1. Computing
Elise Moreau

Posting Copyright Notices on Facebook Does Absolutely Nothing

By November 26, 2012

Follow me on:

Tip of the day: don't re-post anything on Facebook that claims to offer you legal protection to all of your personal information. Sorry, but it doesn't do squat.

Chances are you've seen some kind of legal jargon-packed status update of three or more paragraphs pop up in your news feed over the past few days. It's misinformation like this that shows us the real downside of Internet virality.

The Facebook Copyright Protection Notice has been a hoax for a few years now, but it recently resurfaced across the social network this past week. When you sign up for Facebook, you are essentially signing a contract agreeing to its terms. Same goes for any other social network you use.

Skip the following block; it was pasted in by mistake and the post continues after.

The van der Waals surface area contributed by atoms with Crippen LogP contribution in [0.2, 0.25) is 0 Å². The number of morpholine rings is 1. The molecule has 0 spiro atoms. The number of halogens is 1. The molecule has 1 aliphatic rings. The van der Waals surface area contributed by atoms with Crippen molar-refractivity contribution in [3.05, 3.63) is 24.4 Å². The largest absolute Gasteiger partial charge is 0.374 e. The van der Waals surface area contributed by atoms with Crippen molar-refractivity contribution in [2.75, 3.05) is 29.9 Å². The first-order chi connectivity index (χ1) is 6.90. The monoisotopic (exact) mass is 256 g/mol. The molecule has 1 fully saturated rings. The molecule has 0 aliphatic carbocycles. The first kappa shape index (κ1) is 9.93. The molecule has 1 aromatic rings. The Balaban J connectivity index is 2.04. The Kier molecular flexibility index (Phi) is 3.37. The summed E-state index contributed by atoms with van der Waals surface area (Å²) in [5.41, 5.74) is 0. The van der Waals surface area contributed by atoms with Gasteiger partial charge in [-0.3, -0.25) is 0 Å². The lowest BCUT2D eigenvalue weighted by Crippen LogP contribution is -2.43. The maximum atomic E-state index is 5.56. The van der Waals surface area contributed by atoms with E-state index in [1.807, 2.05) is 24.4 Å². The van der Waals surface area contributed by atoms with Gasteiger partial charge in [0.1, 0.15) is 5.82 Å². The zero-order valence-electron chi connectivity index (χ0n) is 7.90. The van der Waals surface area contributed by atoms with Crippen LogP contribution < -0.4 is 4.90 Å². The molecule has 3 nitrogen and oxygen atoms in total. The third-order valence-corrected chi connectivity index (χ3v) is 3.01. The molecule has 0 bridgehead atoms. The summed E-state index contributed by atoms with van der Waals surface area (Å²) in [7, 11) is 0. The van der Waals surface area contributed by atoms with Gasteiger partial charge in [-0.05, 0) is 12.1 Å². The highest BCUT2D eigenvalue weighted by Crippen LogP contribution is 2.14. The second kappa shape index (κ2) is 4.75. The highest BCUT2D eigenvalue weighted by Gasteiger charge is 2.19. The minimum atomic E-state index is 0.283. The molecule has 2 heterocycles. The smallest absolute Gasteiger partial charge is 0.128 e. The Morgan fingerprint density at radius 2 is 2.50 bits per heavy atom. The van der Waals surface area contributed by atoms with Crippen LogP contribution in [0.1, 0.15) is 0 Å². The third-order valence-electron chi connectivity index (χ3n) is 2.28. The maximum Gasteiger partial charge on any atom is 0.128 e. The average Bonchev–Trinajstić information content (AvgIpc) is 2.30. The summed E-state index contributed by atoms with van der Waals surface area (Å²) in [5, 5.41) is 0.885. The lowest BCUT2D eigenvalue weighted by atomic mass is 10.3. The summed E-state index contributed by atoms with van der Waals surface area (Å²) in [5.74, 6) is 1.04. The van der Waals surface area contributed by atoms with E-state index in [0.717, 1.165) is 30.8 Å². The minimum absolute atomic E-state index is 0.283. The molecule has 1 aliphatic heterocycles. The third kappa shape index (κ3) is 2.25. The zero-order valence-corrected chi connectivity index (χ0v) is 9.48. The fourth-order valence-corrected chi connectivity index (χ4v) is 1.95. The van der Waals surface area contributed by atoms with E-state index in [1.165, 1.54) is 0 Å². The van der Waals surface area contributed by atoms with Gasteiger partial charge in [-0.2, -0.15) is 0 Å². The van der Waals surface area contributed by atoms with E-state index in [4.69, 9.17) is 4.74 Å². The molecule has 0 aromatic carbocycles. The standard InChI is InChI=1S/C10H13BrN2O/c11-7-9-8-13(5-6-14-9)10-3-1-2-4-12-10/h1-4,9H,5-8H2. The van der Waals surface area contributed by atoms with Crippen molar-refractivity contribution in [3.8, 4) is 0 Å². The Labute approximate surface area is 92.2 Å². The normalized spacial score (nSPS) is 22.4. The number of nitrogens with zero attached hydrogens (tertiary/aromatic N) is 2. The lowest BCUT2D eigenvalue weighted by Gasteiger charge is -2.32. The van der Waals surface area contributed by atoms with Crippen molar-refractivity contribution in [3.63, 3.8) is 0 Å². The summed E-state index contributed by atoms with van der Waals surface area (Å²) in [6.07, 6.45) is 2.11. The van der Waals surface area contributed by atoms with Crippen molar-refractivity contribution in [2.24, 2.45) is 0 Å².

You are still the copyright holder of every personal piece of information you own or created, but Facebook licenses it from you when you share it. You can actually take a look over Facebook's legal terms here.

UPDATE: This news has caught the attention of Facebook itself. A formal "fact check" statement was released Monday afternoon addressing the spread of the hoax.

Photo: Screenshot of Facebook.com

Connect With About Web Trends:
Twitter | Facebook | Google+ | Newsletter
Comments
No comments yet. Leave a Comment
Leave a Comment

Line and paragraph breaks are automatic. Some HTML allowed: <a href="" title="">, <b>, <i>, <strike>

©2014 About.com. All rights reserved.